Investigation: Canines killed miniature donkeys near Mize
In a case that captured the attention of tens of thousands of people on social media, an investigation has determined that five miniature donkeys that died in a pasture near Mize were killed by dogs, not gunfire.
That was the determination made by Investigator Jamie Taylor of the Mississippi Agricultural and Livestock Theft Bureau, the law enforcement division of the Mississippi Department of Agriculture and Commerce.
For several weeks, the story was shared on Facebook, with people commenting and assuming that the animals were shot. A GoFundMe page was started to raise almost $7,000 in reward money for information leading to the arrest of the person or people who shot the donkeys.
“They were just sweet little pets,” Callie West Evans said in an interview that aired on WDAM, as well as on affiliate stations on the Gulf Coast and in Jackson. The media reports state that “all of the animals suffered gunshot wounds to the stomach” and that the owners “believe the gunfire came from the roadway.” Sheriff Charlie Crumpton also called the deaths “cruel and senseless” in the TV report.
The miniature donkeys lived on the family farm, which is on Smith County Road 60. West Evans said that she and her husband Wes were shaken by the deaths of their children’s pets.
The first one, a 6-year-old donkey named Mary Bell, “was shot three times — once in the face and twice in the stomach,” according to the TV report. Three more dead donkeys were discovered on the morning of June 1, one of which was only 6 weeks old.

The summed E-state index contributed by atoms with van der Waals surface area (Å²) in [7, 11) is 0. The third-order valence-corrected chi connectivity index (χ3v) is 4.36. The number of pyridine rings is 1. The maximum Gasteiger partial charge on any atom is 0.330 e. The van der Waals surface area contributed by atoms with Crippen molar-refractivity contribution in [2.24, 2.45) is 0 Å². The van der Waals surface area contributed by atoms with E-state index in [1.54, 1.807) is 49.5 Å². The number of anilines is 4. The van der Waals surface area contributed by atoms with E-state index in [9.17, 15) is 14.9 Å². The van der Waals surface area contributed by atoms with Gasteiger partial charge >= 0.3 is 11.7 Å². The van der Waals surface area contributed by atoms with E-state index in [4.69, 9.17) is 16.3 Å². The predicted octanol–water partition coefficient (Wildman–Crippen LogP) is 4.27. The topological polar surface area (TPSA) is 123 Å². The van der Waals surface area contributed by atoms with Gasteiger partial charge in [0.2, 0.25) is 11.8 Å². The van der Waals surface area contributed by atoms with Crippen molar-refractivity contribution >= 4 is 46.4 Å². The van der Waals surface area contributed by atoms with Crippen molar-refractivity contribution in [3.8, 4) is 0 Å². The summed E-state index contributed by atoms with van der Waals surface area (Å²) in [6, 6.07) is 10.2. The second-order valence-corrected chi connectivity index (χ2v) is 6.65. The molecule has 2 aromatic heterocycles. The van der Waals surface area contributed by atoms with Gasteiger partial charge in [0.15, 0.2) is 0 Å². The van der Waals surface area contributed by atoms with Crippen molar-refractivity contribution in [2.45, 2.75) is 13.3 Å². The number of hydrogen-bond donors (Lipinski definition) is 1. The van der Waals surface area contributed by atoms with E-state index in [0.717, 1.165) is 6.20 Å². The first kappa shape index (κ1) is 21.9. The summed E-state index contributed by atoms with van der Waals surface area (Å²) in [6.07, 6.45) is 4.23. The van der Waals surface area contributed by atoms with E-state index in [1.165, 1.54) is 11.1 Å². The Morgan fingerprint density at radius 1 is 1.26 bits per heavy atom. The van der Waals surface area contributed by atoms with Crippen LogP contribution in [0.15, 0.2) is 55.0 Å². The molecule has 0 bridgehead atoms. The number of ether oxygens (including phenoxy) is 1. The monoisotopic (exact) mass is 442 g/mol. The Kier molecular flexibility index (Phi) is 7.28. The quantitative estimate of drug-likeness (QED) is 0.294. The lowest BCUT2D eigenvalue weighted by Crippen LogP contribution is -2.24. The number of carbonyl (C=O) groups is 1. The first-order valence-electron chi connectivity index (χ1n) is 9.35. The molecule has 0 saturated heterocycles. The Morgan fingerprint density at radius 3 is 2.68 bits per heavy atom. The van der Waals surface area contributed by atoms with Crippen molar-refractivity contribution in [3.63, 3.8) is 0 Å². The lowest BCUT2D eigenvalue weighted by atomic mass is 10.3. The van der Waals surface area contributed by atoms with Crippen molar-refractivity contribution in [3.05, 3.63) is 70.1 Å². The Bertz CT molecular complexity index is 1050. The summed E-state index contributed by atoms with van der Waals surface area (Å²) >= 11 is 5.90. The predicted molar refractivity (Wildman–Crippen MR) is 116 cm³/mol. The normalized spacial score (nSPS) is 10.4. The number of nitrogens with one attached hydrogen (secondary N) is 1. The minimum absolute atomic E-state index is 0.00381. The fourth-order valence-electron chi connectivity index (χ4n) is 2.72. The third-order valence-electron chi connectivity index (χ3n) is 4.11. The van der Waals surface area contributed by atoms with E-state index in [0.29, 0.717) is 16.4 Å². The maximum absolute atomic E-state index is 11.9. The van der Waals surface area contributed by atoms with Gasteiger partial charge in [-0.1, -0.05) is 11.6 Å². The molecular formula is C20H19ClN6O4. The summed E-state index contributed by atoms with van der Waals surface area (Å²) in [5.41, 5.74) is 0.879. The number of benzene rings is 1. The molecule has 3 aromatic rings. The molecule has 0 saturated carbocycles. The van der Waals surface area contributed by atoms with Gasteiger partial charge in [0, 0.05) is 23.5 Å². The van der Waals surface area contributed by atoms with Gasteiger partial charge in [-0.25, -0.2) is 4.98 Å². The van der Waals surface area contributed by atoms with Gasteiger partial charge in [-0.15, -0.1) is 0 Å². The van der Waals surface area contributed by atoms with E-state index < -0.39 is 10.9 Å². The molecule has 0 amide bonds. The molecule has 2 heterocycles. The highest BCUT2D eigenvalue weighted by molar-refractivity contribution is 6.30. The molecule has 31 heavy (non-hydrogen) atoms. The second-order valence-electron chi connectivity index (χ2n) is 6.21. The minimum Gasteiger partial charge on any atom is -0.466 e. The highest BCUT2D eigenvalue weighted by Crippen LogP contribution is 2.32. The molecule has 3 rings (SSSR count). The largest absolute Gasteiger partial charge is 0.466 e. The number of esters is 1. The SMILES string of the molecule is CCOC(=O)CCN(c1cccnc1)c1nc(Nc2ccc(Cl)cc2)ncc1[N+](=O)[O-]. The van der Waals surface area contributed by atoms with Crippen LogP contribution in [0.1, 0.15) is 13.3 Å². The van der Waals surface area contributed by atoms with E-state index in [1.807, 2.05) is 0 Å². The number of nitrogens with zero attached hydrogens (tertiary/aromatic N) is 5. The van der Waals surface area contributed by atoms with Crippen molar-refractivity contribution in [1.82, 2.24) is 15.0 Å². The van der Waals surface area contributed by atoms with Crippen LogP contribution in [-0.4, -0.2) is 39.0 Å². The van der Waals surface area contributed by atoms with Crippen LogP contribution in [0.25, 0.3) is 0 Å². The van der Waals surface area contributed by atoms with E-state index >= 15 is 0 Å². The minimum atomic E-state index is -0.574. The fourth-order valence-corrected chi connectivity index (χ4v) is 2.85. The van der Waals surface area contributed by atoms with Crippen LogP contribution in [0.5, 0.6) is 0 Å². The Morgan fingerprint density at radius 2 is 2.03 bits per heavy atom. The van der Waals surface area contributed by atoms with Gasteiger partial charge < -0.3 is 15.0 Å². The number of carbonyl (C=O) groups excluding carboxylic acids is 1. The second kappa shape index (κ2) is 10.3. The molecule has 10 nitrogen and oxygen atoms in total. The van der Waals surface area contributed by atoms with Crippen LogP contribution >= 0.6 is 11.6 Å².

The owner described the deaths as “sadistic,” and she asked, “Why keep coming back and why us and the donkeys?”
The investigation began on May 20, when Taylor received a call from the Smith County Sheriff’s Office about a miniature donkey that had been killed on a farm. The owners reported that the donkey had been shot. By June 1, three additional miniature donkeys had been killed. The investigation, including numerous interviews, resumed until evidence was gathered.
On the night of July 3, surveillance equipment recorded three dogs attacking and killing a fifth miniature donkey. Experts then determined the death of all five donkeys was not the result of gunshots, but rather from attacks by dogs.
“While this was an unfortunate incident, I am glad to know that the case has been solved, and I commend the efforts of Investigator Taylor and the Smith County Sheriff’s Office,” said Commissioner of Agriculture and Commerce Andy Gipson.
MALTB Director Dean Barnard praised Taylor and local law enforcement officials for their dedication to this case.
The Mississippi Agricultural and Livestock Theft Bureau enforces state laws pertaining to the theft of cattle, horses, swine, poultry, fish, farm equipment, chemicals, timber and all other farm or agriculture-related crimes.
To report or provide information regarding an agricultural crime, call 1-800-678-2660.